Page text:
When Rocky Fielding retires from boxing, which may be before you read this or at some much more distant juncture, he will, like a long sequence of British fighters before him, be able to say he fought one of the best fighters of his generation. Beyond the financial security he presumably secured in his defeat to the irresistible Saul Alvarez on Saturday night, there was something less tangible than the purse but no less essential to his story and his prospects of contentment in retirement.
Simply put, at least Fielding now knows. Like the four British fighters that fell to Canelo before him; Ryan Rhodes, Matthew Hatton, Liam Smith and Amir Khan, Fielding found a definitive benchmark against which he could measure his ability.
It is a question several of his illustrious predecessors failed to resolve before their careers were complete and one which still hangs over a number of Fielding’s contemporaries too.
However much it must hurt to know you fell short at the exalted level, that the dream is at an end, there is, at least, comfort in the knowing, in not leaving the ‘what if?’ question on the table. The WBA ‘title’ belt he held was the bauble required to lure Alvarez toward him, plucking Fielding from a chorus line of similarly qualified opponents to headline a Madison Square Garden bill and provide the Mexican superstar with a highlight reel debut on DAZN, the platform for his next ten fights.
The evidence provided by the fight, Fielding was eviscerated in three punishing rounds, illustrated the chasm that exists between fighters who lay claim to world champion status in this multiple sanctioning body, multiple belts era and genuine, ‘bite the coin’ world class fighters like Saul Alvarez.
There were those who mocked Fielding’s chances from the outset, his one round loss to Callum Smith in 2015 the North Star for those wise men, but a single press photograph of the two together in New York inspired a few to believe in the taller, naturally bigger man.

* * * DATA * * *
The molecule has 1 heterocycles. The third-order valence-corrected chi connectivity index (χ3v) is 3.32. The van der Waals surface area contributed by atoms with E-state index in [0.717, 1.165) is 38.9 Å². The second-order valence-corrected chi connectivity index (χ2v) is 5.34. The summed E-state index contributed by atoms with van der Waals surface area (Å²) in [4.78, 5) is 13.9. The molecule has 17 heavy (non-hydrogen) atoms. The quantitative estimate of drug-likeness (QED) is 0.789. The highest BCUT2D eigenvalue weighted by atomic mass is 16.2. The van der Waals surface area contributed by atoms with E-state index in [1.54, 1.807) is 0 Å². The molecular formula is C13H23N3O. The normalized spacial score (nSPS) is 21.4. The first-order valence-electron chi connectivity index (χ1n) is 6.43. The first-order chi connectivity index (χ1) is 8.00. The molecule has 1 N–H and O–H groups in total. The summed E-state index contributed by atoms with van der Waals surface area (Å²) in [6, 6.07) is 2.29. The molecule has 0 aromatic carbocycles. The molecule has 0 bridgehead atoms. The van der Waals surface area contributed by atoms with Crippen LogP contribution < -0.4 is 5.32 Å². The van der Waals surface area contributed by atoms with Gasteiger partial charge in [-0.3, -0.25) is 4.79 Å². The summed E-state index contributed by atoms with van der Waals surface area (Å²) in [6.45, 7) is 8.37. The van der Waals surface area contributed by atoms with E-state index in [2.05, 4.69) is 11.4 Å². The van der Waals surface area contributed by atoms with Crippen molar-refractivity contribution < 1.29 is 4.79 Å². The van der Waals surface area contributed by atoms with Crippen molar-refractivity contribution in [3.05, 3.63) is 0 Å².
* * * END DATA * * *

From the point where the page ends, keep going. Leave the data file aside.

On reflection, it could reveal the focus the Mexican had on Fielding’s chin, and the length of his rib cage too, both of which Alvarez found with precision and power to floor the ‘champion’ in each of the three rounds.
Many have passed through the trauma room Fielding found himself in on Saturday; Jennings had Cotto, London and Dunn tackled Ali, Paul Smith tackled Ward, Andries ran head first into Tommy Hearns and Alexander stared down Harry Simon. A handful of examples of British fighters who dared to do where others hesitated, there will be better examples, but they are the one’s that come to mind as I idle through Sunday night.
Some of them may have known before they walked from the dressing room, or even toward the first press conference that the gulf existed, that the gap could not be leapt but they ventured anyway. Fielding joins them, a brave, upstanding fighter who can contemplate the rest of his career with the ceiling of his potential found, with the knowledge of his horizons accepted.
It may liberate him and lead to a golden period at British and European level if he elects to continue. Should the motivation and desire now leave him, the purpose, the goal, beyond the financial, fulfilled, then a different liberation will still be his. A freedom from the weight of regret, the heaviest burden as summer turns to autumn in the seasons of our lives and one felt most acutely by those who are defined, at least publicly, by their physical prime.
I congratulate Rocky Fielding for trying his best.
It is all anyone of us can ask of others, and of ourselves.